Answer the Question, “Why?”

Generally, when an individual procrastinates, it is because there is something that is stopping them from completely a task. If you are resisting the completion of a certain project or action item, ask yourself why you have an aversion to completing it. Does the task feel overwhelming? Do you not know how to complete it? It is boring, tedious, or just not interesting to you? Being able to answer this question is important in figuring out new ways to get tasks you do not enjoy doing completed on time.

Think About the Consequences

If recognizing you are procrastinating and knowing why you are is not enough to stop the behavior, it may be time to consider the worst case scenario if you do not complete a task on time. Use payroll as an example – some of the negative consequences of waiting to do payroll is the pressure to get it complete as well as the risk of employees not getting paid. These are huge penalties for not wanting to complete a certain task in a certain time frame that affects both you and those around you. 

Set Deadlines and Give Yourself Incentives

A big part of stopping procrastination is better time management. When a task comes across your desk, make sure you set a deadline for when it needs to be done and allot yourself specific time throughout that period to get it done. Additionally, think about how you can incentivize yourself to complete tasks you do not necessarily like to do – maybe when a big project is done on time you can treat yourself to a new piece of clothing, a special dinner out with co-workers and friends or something else you enjoy

Do Not Be Afraid to Ask for Help

If these tactics are simply not working for certain tasks, it may be time to ask for help and pass them along to someone else. For example, if there is a project that you do not know how to do properly or that does not fall into your scope of work, it is perfectly acceptable to delegate that task to someone with the right skill set and the time to get it done. Delegating helps to free up your time as well as making sure important tasks are getting done in a both a timely manner and correctly.

Stacy O'Quinn has enjoyed work at home success for years and has helped dozens of others enjoy this same success. Stacy also has an incredible opportunity for those looking for ideas to create their own work from home business. For more information about Stacy and to find out how he can help you, click here.


*Photo Courtesy of birgerking via Creative Commons License

Friday, January 23, 2015

Making Smarter Small Business Financial Decisions



Tips for Making More Sound Financial Projections in the New Year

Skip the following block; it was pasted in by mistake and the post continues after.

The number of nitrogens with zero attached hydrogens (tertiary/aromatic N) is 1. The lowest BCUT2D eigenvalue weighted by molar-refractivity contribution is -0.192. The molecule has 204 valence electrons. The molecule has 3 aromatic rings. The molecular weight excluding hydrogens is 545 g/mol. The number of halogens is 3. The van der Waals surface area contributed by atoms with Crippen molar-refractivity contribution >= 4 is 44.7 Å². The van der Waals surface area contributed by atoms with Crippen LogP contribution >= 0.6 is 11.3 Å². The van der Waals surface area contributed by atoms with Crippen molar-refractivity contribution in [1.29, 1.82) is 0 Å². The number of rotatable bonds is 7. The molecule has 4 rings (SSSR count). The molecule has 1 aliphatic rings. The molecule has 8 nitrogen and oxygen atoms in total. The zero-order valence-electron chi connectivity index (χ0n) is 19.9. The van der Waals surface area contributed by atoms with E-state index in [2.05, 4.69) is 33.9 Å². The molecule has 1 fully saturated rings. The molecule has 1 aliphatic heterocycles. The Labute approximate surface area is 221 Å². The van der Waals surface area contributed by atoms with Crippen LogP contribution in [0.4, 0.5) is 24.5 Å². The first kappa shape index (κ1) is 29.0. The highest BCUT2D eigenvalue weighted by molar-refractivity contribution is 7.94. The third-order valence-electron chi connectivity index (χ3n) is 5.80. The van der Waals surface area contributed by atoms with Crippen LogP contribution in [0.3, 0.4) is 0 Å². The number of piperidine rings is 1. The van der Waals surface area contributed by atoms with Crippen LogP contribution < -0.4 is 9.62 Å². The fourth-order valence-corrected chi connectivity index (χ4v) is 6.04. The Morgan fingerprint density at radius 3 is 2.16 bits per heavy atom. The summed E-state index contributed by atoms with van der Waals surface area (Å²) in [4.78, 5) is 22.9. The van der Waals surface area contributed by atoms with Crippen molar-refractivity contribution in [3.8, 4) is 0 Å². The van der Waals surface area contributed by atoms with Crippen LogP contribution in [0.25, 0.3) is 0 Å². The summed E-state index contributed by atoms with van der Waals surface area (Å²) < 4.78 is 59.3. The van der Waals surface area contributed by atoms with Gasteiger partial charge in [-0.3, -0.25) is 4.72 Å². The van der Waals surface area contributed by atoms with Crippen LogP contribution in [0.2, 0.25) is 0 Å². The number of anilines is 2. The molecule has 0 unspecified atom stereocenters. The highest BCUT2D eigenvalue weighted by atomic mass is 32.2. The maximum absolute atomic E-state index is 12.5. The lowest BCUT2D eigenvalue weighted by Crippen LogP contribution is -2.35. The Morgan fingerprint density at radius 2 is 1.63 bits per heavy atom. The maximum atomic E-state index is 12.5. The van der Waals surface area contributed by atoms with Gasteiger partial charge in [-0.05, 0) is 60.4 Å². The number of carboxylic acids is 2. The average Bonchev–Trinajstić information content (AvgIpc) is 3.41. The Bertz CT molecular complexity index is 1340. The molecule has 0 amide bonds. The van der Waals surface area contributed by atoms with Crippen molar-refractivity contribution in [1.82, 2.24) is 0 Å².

small business tips
Stacy explaining how Dani Johnson
Training helped him earn 6 figures!
One trait of entrepreneurs that can be both a blessing and a curse is the sense of optimism. While every small business owner wants to believe their ideas will be instantly successful, it is important to remember the financials may be lean in the years leading up to a breakthrough. Overly optimistic projections can often lead to making risky financial decisions, which can often jeopardize the existence of a company. Here are some useful tips to make realistic financial projections for the year ahead.

Know the Rhythm of Financial Cycles

For those who have been in business for a while, you generally have a sense of the financial highs and lows of the company and if that instinct is not inherent, past profit and loss statements can be studied to discover different trends. These notions and reports are often a great prediction for the future and can make projecting profits and losses for the coming year a little easier. While every business wants to see growth, it is also important to be realistic about when the business struggles throughout the year. 

Utilize Cash Flow Projections

Projecting cash flow is a great way to help plan for a smooth financial year. By estimating how much cash the business will have at the end of each month after paying overhead, employees, and the owner, it will be easier to plan capital purchases or larger expenses that are not recurring. This goes hand in hand with looking at the financial cycles of the business – by knowing when money will be tight, it will be easier to plan larger expenses and also focus on areas and times where revenue needs a boost.

Break-Even Points are Important

Any major spending decision should be based on the business’s break-even point. This is a crucial part of small business financial projections and is very easy to calculate – simply take your total fixed expenses and divide by the gross margin per unit. The result of this calculation is the number of units the business will need to sell in order to break even throughout the course of the year. This number can then be divided by 12 in order to see monthly sales goals to see if you can afford to make expensive purchases.